Allen & Heath’s Qu series goes from strength to strength, with the latest offering more I/O, more faders and more mix groups.
The Qu24 is a 32–input console with a fader count of 25 (including one fixed master). There are 24 mono inputs on the back panel with on–board preamps, plus a further three stereo input pairs and a stereo USB playback facility. Despite its compact size the Qu24 manages to house a full local complement of inputs and outputs on the back panel (there are no fewer than 24 analogue outputs on this thing!) making it a direct drop–in replacement for an existing analogue mixer if desired. A comprehensive complement of DSP including EQ, dynamics and effects is controlled by a combination of top-panel controls and the LCD touchscreen, and mix control is enhanced, compared to the smaller Qu16, by the addition of sub–groups and a matrix facility. The Qu24 offers moving faders for total recall, four effects processors, USB audio streaming of 32 tracks direct to PC- or Mac–based DAWs, an integrated direct–to–drive 18–track QuDrive recorder, and it is fully compatible with Allen & Heath’s dSnake and ME1 personal monitor system, both of which can be programmed from the desk . As if all this isn’t enough, you can also control all the mix parameters over a Wi-Fi connection using the QuPad iPad app and a wireless router.
It Takes Qu To Tango
When the Qu24 arrived I was surprised at how small the box was, and when unwrapped it was apparent that a lot of thought has gone into producing a functional but very compact unit. It looks great, with its all–black surface, nice obvious control blocks and clearly grouped functions. There’s no element of gimmickry or flashiness in the external design, and the console has a very purposeful ‘pro’ look to it that I find ergonomically very pleasing and effective. Those more used to their mixer lighting up like a Christmas tree may initially wonder where all the bells and whistles are, but when you get around the surface everything you need is there, and the uncluttered layout is helped by appropriate and intelligent use of the colour touchscreen. The printed labelling is on the small side, but it’s clear enough and the use of white text on a blue background stands out well from the black surface, even under coloured lights. The Qu24 has a strong all–steel casing that is unusual in that it looks, from the side, like a very thin mixer that has been bent around into a three–sided shape with the connectors at the rear. The space directly below the control surface is consequently empty — there are no side panels so there’s no need for cooling fans as the air can circulate freely underneath. However, this space is actually really useful for keeping your tape, Sharpies and lunch items out of sight. The casing is very well made, as with every other A&H product I’ve come across, and I can personally endorse the makers’ claim that it’s strong enough for a large person to stand on without causing any damage. I mean, they can’t go around saying things like that without expecting someone to actually try it, can they?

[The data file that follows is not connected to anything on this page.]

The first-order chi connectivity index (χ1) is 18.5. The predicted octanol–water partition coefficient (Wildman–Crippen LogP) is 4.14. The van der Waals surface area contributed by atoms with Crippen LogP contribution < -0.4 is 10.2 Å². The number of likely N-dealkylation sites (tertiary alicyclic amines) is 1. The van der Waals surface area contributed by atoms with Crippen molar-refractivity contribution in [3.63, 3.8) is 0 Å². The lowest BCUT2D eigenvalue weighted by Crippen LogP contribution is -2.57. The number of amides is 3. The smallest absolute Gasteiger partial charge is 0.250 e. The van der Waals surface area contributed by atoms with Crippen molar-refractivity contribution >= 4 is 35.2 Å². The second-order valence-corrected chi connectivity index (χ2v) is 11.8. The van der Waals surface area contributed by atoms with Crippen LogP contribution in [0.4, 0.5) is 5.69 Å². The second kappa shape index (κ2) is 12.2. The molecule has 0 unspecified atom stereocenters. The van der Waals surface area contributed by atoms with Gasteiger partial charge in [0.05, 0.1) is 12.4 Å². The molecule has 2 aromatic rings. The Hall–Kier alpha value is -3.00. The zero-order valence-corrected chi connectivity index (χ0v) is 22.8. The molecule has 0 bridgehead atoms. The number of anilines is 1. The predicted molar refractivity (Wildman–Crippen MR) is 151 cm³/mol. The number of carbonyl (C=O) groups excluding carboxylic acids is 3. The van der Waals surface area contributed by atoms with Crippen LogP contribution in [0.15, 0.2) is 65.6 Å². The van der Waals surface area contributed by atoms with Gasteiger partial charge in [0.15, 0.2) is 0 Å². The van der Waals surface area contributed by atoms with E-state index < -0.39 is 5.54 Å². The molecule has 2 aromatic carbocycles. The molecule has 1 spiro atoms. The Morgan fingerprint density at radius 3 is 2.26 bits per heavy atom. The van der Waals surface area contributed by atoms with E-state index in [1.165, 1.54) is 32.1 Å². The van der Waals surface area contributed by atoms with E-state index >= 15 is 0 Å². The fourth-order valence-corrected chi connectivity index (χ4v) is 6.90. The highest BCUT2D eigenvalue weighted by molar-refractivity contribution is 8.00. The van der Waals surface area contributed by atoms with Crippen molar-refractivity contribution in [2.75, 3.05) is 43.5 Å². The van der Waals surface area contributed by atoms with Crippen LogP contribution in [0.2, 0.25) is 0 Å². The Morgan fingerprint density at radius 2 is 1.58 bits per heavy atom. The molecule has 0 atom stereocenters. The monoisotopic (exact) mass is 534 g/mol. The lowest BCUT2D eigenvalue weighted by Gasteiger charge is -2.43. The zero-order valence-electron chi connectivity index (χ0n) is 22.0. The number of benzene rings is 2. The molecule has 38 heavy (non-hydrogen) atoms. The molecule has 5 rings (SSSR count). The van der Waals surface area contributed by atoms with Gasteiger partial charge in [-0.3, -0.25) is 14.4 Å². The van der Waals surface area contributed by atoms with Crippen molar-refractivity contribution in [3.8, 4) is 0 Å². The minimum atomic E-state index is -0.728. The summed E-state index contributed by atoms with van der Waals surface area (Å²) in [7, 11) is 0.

When fired up, the Qu24 was ready for action very quickly (about 10 seconds) and the surface layout and I/O connections are so obvious that you can get your hands on those sexy motorised faders straight away.
Three Layer Game
The faders operate in two factory–preset layers; one for the mono input channels and one for stereo inputs, effects returns and mix buses, with orange or blue LEDs telling you whether the fader is controlling a channel or a bus. There is also a third custom layer available, which contains a convenient pick–and–mix combination of inputs and buses configured for any particular user and/or live application. Setting up a custom layer is very easy using the touchscreen, by choosing Setup / Control / Custom Layer and simply touching one of the 24 fader slots on screen, then using the rotary encoder to dial up what will be assigned to that fader slot. As far as I can see, anything that can be controlled by a fader can be assigned to any fader in the custom layer, and multiple assignments are allowed — you can set them all to control channel 1 if you want to, and all the faders will move together! More sensibly, there’s a useful incremental facility where the next channel or bus in ascending order is automatically assigned to the next fader in sequence, by repeatedly tapping the ‘plus 1’ button on screen, saving the trouble of dialling them all up one–by–one. I really value any kind of user–customisation, especially when it comes to fader assignments as I (like everyone else, I guess) have my own ideas about what I want on my main fader layer during a performance. The Qu24 even allows a ‘custom layer only’ setting where, for example, a guest user will only be able to control what’s been assigned within this layer and cannot get at anything else.